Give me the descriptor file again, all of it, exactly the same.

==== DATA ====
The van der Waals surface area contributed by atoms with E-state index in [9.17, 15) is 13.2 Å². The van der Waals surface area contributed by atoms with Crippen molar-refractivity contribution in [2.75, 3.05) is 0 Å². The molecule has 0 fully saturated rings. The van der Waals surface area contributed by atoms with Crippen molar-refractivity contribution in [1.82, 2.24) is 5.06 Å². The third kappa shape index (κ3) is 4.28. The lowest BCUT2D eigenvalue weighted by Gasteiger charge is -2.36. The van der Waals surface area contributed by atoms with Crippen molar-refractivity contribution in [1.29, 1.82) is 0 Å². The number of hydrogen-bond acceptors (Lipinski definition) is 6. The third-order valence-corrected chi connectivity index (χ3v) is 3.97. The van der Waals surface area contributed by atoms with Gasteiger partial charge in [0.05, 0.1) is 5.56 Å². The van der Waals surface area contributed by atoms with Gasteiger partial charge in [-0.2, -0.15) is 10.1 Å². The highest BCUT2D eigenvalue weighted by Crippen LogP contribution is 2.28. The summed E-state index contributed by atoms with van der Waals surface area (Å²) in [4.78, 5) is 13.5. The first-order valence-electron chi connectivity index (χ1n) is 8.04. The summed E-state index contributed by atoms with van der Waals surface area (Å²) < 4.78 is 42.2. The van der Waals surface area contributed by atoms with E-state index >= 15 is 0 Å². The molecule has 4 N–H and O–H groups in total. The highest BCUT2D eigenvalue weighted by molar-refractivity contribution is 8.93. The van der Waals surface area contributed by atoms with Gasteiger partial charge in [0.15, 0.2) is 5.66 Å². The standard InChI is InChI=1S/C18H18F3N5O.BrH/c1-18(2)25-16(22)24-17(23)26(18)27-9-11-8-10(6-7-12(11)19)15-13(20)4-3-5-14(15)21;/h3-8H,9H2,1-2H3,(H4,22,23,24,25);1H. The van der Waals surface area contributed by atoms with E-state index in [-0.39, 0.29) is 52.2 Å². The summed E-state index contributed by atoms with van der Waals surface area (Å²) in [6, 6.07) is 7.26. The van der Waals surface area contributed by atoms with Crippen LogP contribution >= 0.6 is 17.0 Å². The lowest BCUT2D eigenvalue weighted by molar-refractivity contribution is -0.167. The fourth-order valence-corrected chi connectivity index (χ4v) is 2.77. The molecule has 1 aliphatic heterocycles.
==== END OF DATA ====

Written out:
The van der Waals surface area contributed by atoms with E-state index in [9.17, 15) is 13.2 Å². The van der Waals surface area contributed by atoms with Crippen molar-refractivity contribution in [2.75, 3.05) is 0 Å². The molecule has 0 fully saturated rings. The van der Waals surface area contributed by atoms with Crippen molar-refractivity contribution in [1.82, 2.24) is 5.06 Å². The third kappa shape index (κ3) is 4.28. The lowest BCUT2D eigenvalue weighted by Gasteiger charge is -2.36. The van der Waals surface area contributed by atoms with Crippen molar-refractivity contribution in [1.29, 1.82) is 0 Å². The number of hydrogen-bond acceptors (Lipinski definition) is 6. The third-order valence-corrected chi connectivity index (χ3v) is 3.97. The van der Waals surface area contributed by atoms with Gasteiger partial charge in [0.05, 0.1) is 5.56 Å². The van der Waals surface area contributed by atoms with Gasteiger partial charge in [-0.2, -0.15) is 10.1 Å². The highest BCUT2D eigenvalue weighted by Crippen LogP contribution is 2.28. The summed E-state index contributed by atoms with van der Waals surface area (Å²) in [4.78, 5) is 13.5. The first-order valence-electron chi connectivity index (χ1n) is 8.04. The summed E-state index contributed by atoms with van der Waals surface area (Å²) < 4.78 is 42.2. The van der Waals surface area contributed by atoms with E-state index >= 15 is 0 Å². The molecule has 4 N–H and O–H groups in total. The highest BCUT2D eigenvalue weighted by molar-refractivity contribution is 8.93. The van der Waals surface area contributed by atoms with Gasteiger partial charge in [0.15, 0.2) is 5.66 Å². The standard InChI is InChI=1S/C18H18F3N5O.BrH/c1-18(2)25-16(22)24-17(23)26(18)27-9-11-8-10(6-7-12(11)19)15-13(20)4-3-5-14(15)21;/h3-8H,9H2,1-2H3,(H4,22,23,24,25);1H. The van der Waals surface area contributed by atoms with E-state index in [-0.39, 0.29) is 52.2 Å². The summed E-state index contributed by atoms with van der Waals surface area (Å²) in [6, 6.07) is 7.26. The van der Waals surface area contributed by atoms with Crippen LogP contribution >= 0.6 is 17.0 Å². The lowest BCUT2D eigenvalue weighted by molar-refractivity contribution is -0.167. The fourth-order valence-corrected chi connectivity index (χ4v) is 2.77. The molecule has 1 aliphatic heterocycles.